2. I know we should not judge (as Jesus taught us). But when we know something is wrong in our lives or another person’s life (the Bible teaches us) that there are things wrong and we should get forgiveness and obey God’s commands. We should repent and not stay in the sin. Too many think they can stay where they are and be accepted by God. This is what I cannot get a handle on and not feel good at all about all of this sinning. And we just like the Elders qualifications “should be apt to teach God’s word and teach others better”. But I think most people know this is not right. That is why they want support for the things they are doing to get some kind of approval.

    Like a quote I heard this morning from the new priest in Rome. The Catholice church needs to quit obessing over the gay rights, abortion and pills to keep from having babies. Well it sounds and seems to me it is the world who obesses over things like this. The priest said “we need to quit talking so much about all this”.
    Well it seems like the people in these kinds of things (gay rights especially) they talk about these things all the time to convince us to accept them. Who is talking too much. Keep it to themselves and shut-up. Tell the Pope this I say.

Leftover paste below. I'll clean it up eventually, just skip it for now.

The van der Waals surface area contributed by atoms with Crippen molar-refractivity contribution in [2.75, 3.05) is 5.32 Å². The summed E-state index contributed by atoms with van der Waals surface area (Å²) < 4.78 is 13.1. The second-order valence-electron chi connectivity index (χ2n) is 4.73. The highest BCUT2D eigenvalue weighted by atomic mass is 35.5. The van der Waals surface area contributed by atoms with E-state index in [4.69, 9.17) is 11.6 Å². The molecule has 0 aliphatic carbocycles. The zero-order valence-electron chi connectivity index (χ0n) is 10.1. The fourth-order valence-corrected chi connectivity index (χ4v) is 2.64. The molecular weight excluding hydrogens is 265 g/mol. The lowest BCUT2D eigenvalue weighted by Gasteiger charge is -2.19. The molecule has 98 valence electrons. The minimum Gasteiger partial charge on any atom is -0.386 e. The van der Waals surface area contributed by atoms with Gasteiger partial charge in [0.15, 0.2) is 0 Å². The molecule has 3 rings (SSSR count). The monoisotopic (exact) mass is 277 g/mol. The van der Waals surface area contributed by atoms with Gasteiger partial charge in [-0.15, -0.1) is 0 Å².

3. Wayne Hunter on said:

    One of the most telling things the Pope said was a statement he made a few days before his comment about gay rights, etc. It was his statement regarding athiests where he said something to the effect that they could be justified in judgement if they were good people and didn’t hurt anyone or do anything bad. This statement showed that he has no Biblical understanding of grace. His belief must be that we are somehow involved in our salvation by the good things we do. Of course it is no secret that Catholic doctrine has always been very guilt motivating — “do so many of these rituals…confessions…whatever…” and you can be restored to good standing. Paul said in Galatians that such a gospel is no gospel at all. There’s no “good news” in it because it is not reliant on the Cross but on us. I am encouraged by the number of Catholics who are learning about grace. Probably a third of the people in our home congregation have come out of that tradition. Sadly, for many years, that was my mentality too. Jesus also said that our forgiveness is directly proportional to how we forgive others (last few verses of Matthew 18). That part of Jesus’ words are very sobering to me — it makes me want to really be “sold out” to Him, His Love, and His Forgiveness.

  4. Hi Wayne, appreciate your comments.

    I just feel very bad that there are leaders (supposedly leaders) who are leading in life things that are contrary to what God’s Truths teach us. And People depending on them so much and trusting and hanging on their words. God’s Word is the only way to live now and to live on in eternity. And what gets me most is the leaders support people in making their lifestyle known. I think this is why our world is having a lot of trouble and a mess today. Not listening to God.